I try to be patient, waiting for change to come to Iran. But even as the regime gives observers every reason to be outraged at its actions, global indifference seems to outweigh any sense of justified indignation regarding the actions of the regime. I am impatient with an American society that would rather focus on Bristol Palin’s appearance on Dancing With the Stars than on Iran. I am impatient with the current U.S. administration, which has done little to speak up for the proposition that people should not be beaten up, that their votes should not be stolen, and that their political and human rights ought to be respected, for fear of appearing to be imperialist.

Of course, protesters in Iran are not likely to castigate the Obama Administration as imperialist in the event that the administration ever chooses to forcefully argue on behalf of human rights and political liberalization in Iran; indeed, if anything, the Iranian people have made clear that they want more American assistance in their effort to bring about political change. But for whatever reason, the Obama Administration chooses not to side with the Iranian people against their repressive leaders. From a realpolitik perspective, I am frustrated with the lack of pressure that has been put on Iran thus far, pressure that might have created divisions within the regime that might help the United States achieve crucial national security interests. (And, no, an ineffective sanctions regime does not count as “pressure on Iran.”)

It is obvious that a renewal in protests will result in more injuries and deaths to the many who brave the streets to demonstrate for things we in the West take for granted; free elections, free speech, basic political and human rights. The prospect of further bloodshed horrifies me. It certainly horrifies those living in Iran whose lives and well-being may be threatened by another flare-up of political violence. But ever since the revolution ousted one dictator—the shah—and put another far worse in his place, the need for political liberalization has become overwhelming and undeniable. Iran has had its chances for political liberalization, only to have seen them slip away. On June 29, 1981, an assassin just missed killing the father of the Islamic revolution, Ayatollah Ruhollah Khomeini, with a bomb (the bomb blast ended up severely injuring the current supreme leader, Ayatollah Ali Khamenei, whose right arm is useless and withered as a result of the assassination attempt). I remember being angry and infuriated that a rare chance to kill Khomeini—and perhaps (at least to my 9-year-old mind) reverse the effects of the revolution—was missed. I thought that perhaps the regime would be toppled when the student revolts of 1999 began, only to watch in despair as the uprising was brutally put down by the thugs the regime employs to keep order. How many more missed chances can the country’s body politic afford?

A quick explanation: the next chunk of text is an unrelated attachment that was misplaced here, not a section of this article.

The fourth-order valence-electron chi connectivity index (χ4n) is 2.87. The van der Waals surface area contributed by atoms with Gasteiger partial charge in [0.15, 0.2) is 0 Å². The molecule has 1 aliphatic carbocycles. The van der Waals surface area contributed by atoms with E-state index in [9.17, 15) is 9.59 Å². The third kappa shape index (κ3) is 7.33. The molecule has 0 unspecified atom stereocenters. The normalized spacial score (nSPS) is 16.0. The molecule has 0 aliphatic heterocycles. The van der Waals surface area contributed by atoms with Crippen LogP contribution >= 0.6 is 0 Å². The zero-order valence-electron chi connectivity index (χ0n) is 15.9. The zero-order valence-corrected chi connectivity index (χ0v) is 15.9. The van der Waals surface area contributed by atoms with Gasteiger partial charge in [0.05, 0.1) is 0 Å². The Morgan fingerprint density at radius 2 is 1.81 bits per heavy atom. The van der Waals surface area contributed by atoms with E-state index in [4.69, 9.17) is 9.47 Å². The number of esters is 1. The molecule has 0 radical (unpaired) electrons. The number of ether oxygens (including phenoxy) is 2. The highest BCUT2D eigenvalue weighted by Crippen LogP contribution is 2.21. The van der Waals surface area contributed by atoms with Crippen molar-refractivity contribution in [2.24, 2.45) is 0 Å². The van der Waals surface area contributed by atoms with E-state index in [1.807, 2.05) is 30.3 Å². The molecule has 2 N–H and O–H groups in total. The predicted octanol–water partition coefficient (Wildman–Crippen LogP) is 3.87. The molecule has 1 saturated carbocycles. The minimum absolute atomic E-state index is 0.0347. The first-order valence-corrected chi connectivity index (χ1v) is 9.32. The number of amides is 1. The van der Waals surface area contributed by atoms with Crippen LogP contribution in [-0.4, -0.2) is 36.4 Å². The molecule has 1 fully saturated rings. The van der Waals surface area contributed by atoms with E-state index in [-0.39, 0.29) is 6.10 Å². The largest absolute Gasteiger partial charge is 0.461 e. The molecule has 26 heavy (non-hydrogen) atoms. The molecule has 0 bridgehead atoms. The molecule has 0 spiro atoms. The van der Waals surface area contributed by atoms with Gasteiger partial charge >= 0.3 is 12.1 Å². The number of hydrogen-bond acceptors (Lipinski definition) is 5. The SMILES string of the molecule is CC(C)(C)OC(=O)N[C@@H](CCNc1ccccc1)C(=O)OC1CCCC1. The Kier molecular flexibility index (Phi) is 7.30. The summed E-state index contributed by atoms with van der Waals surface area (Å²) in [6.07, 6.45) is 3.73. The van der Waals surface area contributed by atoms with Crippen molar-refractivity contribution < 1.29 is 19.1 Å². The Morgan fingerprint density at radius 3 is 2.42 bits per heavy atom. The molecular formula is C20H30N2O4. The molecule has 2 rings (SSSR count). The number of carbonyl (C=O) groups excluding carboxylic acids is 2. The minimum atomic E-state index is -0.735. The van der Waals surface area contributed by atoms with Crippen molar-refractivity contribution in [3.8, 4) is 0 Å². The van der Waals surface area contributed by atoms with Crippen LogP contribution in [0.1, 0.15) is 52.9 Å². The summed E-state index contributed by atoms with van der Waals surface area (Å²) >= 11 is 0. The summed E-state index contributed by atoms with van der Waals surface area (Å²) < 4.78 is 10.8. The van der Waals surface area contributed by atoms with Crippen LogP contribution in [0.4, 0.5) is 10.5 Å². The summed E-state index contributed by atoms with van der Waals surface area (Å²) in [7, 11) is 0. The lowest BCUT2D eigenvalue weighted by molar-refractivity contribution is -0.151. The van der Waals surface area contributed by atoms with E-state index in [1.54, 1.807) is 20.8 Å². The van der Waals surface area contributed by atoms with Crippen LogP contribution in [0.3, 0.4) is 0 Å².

And, finally, there is Iran’s conflict with Israel. It’s an issue that torments Iranian Jews, who care deeply about what happens to Iran but are not willing to see the Islamic regime harm Israel’s security interests or the lives of innocent Israelis—many of whom are émigrés from Iran. Were it a conflict with any other country antagonistic toward Israel, Iranian Jews would have significantly less hesitation—if any—in endorsing a military response to any threat to Israel. But in this case, the country antagonistic toward Israel is Iran, to which Iranian Jews naturally and obviously continue to feel a deep tie. As such, Iranian Jews are faced with a revolting choice: endorse military strikes against Iran that may—or may not—set back the nuclear program but may also kill scores of Iranians, or do nothing and gamble that Israel will not be consumed by a nuclear conflagration.